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August 05, 2008

What can be done to save Egypt’s commercial fishing sector?

By Ali El Bahnasawy

Yields are decreasing for Egypt's fishermen.

In the beginning, no one knew why fewer and fewer fish were being caught. But now, a few years later, everyone is asking the same question: How can the fisherman continue to survive when there are simply no more fish?

Overfishing is the term used to describe the decline in an adult fish population so dramatic that there are not enough fish to breed and restock the population. While the problem varies from one place to another, and is more pronounced for certain types of fish like tuna and sardines, the over-exploitation of fish in any location affects the ecosystem of fisheries across the globe.

The UN’s Food and Agriculture Organization (FAO) states that 52% of world fisheries are fully-exploited — any more fishing in those areas would severely damage the ecosystem. In fact, 17% of those fisheries are already over-exploited. The main reason behind the overfishing is the size of the world’s fishing fleet, which at four million vessels is two to three times as big as required, according to the FAO. The FAO has urged countries to impose bans on catching certain species and introduced off-season periods in some areas.

The overfishing problem is a serious one for Egypt’s fishing industry. In fact, the Mediterranean Sea, which forms a crucial part of the local industry, is considered one of the regions where fish stocks are in greatest need of recovery, according to FAO studies.

Saleh Ismaeil, Red Sea regional director at the Egyptian Agency for Developing Fishing Resources (EADFR), regrets the opportunity Egypt missed to protect its seas earlier. “Overfishing affected the natural fisheries remarkably,” says Ismaeil. “There was a real necessity to impose the off-season period, as we’re doing now.”

Even with nearly 14 million acres (surface area) of salt and fresh water in its territory, Egypt is facing a remarkable decline in fish production from its natural fisheries (as opposed to man-made fish farms) as a result of overfishing during the last decade.

This decline is putting more than 90,000 fishermen, 4,490 fishing vessels and over 35,000 other fishing boats into what is perhaps the worst period of the industry’s history. As a result, many fishermen are turning away from the sea and taking their chances with inland aquaculture, or freshwater fish farming, a sector of the fishing industry that has recently gained momentum.

Egypt’s annual consumption of fish reached approximately 1.2 million tons per annum in 2006. While certainly a large number, at 13.67 kilograms consumed per person, it is actually less than the international average of 14 kilograms. This global average is expected to increase in low-income countries that have access to natural fisheries: China, for example, consumed 28.4 kilograms per capita in 2004, a number that is expected to grow.

The low consumption levels in Egypt are a result of inadequate production: 971,000 tons, or LE 9.3 billion worth of fish, was processed in 2006 — a very small number compared to the world’s total fish production, which reached nearly 142 million tons the same year. In the global fishing industry, natural fisheries are considered the number one source of fish. In Egypt, however, the yield from natural fisheries is declining.

The Red Sea’s fish production decreased from 82,400 tons per annum (TPA) in 1999 to 46,940 TPA in 2006. The Mediterranean saw substantial declines as well; production went from 89,943 TPA to 72,666 TPA over the same period, with the share of saltwater fishing accounting for a minimal 12.32% of total fish production in Egypt. Even natural protectorates like Lake El-Burullus, which occupies nearly 460 square kilometers, did not escape the dramatic negative trend in production: The annual catch at the lake fell from its peak in 2002 of 59,785 tons to 52,956 tons in 2006.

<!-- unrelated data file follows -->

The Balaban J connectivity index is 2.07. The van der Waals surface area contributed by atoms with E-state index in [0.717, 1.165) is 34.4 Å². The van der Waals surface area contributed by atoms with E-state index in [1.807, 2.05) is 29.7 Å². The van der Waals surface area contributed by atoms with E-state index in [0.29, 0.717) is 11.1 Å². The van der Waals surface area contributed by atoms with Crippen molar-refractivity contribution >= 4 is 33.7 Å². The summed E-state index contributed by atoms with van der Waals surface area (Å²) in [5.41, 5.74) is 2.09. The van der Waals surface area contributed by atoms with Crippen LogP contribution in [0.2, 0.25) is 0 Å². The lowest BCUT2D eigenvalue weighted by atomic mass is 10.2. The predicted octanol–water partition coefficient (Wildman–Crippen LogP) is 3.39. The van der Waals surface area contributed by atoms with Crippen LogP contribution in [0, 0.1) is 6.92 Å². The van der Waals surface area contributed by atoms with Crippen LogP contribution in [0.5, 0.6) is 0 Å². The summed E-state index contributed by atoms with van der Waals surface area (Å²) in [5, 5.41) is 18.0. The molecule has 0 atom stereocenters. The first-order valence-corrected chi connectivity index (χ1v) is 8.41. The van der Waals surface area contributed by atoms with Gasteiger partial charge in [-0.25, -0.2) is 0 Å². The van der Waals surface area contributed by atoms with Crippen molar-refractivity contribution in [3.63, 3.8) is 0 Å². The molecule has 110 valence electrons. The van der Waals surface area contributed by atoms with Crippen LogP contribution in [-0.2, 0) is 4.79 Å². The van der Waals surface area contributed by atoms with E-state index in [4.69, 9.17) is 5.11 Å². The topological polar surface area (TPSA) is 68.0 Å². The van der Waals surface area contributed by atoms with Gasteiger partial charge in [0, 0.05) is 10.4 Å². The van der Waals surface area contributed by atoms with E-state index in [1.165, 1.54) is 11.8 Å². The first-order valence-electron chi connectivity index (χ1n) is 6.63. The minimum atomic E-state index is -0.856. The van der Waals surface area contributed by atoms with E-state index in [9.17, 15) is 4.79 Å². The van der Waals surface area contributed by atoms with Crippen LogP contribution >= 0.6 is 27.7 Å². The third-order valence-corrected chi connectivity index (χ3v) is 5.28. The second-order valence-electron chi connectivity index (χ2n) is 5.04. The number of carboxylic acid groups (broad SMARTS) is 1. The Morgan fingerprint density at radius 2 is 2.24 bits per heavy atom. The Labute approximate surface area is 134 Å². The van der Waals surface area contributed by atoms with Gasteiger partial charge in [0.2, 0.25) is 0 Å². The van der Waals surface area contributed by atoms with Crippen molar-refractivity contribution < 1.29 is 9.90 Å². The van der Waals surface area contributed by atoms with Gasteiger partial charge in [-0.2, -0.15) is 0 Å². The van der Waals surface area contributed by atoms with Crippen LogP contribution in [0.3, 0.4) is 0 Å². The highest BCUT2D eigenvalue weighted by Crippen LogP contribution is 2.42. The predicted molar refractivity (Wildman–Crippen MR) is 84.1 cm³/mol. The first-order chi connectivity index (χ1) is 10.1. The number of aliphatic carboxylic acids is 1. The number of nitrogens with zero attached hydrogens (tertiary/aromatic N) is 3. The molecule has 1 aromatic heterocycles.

This decrease in domestic production has resulted in a roller-coaster ride for fish imports. In 2001, imports mushroomed to 261,430 TPA, before falling to 207,564 TPA in 2006.

“We sell imported Chinese and Thai fish and shrimps now; the Egyptian products are not enough,” says Mahmoud Ashour, sitting on a high stool and writing the revenue of the day’s selling in a huge logbook. Ashour, who manages the finances of Monir Abu-Ghaleb, one of the biggest retailers of fresh seafood in Egypt, has spent the last twenty-five years of his life working in the industry. These days are some of the worst for the fishing sector in Egypt, he says with regret: “The craft is dying now.”

In 2006, Egypt imported 207,564 tons of fish from countries like Indonesia, China and Thailand, at a cost of nearly LE 593 million. Compare this to 2005, when Egypt spent only LE 523 million importing 188,524 tons of mostly shrimp and squid, products that have almost disappeared from Egypt’s fisheries.

From Ashour’s point of view, the main reason behind overfishing is the fact that fishermen sometimes use illegal methods. “For a while, fishermen used insect powder for fishing,” Ashour says. “They throw it on the water and five minutes later the fish float dead to the surface. Back then, when we entered the market, the scent of the powder was very strong in the air.”

Not only was poison used to catch fish, but nets called el-shabah (the phantom), came into use. Because these nets have very narrow holes in the mesh, they collect everything from the sea floor, including fingerlings (baby fish). This has resulted in lower production over recent years: Catches from natural fisheries this year are at their lowest levels since 1999.

This scarcity of supply has pushed prices up; fish that used to be sold for LE 4 three years ago are now sold for double, while fish previously sold for LE 11 are now sold for LE 17.

Ashour, however, thinks that imported fish both looks better and is cheaper. “If we sell local shrimp for LE 70 per kilogram, the imported ones will be sold for only LE 55 and what is important is that people like it,” he says. Ashour believes that only an expert can distinguish the difference in taste between local fish and imported frozen fish collected months before.

Prices of the vessels are another problem fishing ship owners face today. As the boats travel long distances, the price of diesel, which has also recently increased, matters as well. In a day, a medium size (28-meter) ship will consume 10 to 15 barrels of fuel, topping 400 barrels in a regular one-month trip.